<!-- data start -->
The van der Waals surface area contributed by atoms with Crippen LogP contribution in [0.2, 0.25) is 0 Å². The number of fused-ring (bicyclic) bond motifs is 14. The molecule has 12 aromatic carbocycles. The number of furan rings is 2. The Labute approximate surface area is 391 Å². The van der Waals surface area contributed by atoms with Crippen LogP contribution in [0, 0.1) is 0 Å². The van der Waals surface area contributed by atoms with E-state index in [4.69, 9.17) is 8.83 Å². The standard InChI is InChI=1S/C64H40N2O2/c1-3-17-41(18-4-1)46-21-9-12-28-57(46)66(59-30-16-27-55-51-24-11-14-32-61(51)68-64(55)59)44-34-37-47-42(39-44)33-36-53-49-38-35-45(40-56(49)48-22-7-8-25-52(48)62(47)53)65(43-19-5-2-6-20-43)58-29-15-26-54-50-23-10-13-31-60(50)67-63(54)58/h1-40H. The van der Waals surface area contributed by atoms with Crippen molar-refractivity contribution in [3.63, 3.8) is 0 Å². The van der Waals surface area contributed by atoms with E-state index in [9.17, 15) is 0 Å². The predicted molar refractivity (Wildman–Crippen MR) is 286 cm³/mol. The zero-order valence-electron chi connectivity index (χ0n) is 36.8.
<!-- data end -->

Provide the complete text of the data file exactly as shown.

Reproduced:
The van der Waals surface area contributed by atoms with Crippen LogP contribution in [0.2, 0.25) is 0 Å². The number of fused-ring (bicyclic) bond motifs is 14. The molecule has 12 aromatic carbocycles. The number of furan rings is 2. The Labute approximate surface area is 391 Å². The van der Waals surface area contributed by atoms with Crippen LogP contribution in [0, 0.1) is 0 Å². The van der Waals surface area contributed by atoms with E-state index in [4.69, 9.17) is 8.83 Å². The standard InChI is InChI=1S/C64H40N2O2/c1-3-17-41(18-4-1)46-21-9-12-28-57(46)66(59-30-16-27-55-51-24-11-14-32-61(51)68-64(55)59)44-34-37-47-42(39-44)33-36-53-49-38-35-45(40-56(49)48-22-7-8-25-52(48)62(47)53)65(43-19-5-2-6-20-43)58-29-15-26-54-50-23-10-13-31-60(50)67-63(54)58/h1-40H. The van der Waals surface area contributed by atoms with Crippen molar-refractivity contribution in [3.63, 3.8) is 0 Å². The van der Waals surface area contributed by atoms with E-state index in [9.17, 15) is 0 Å². The predicted molar refractivity (Wildman–Crippen MR) is 286 cm³/mol. The zero-order valence-electron chi connectivity index (χ0n) is 36.8.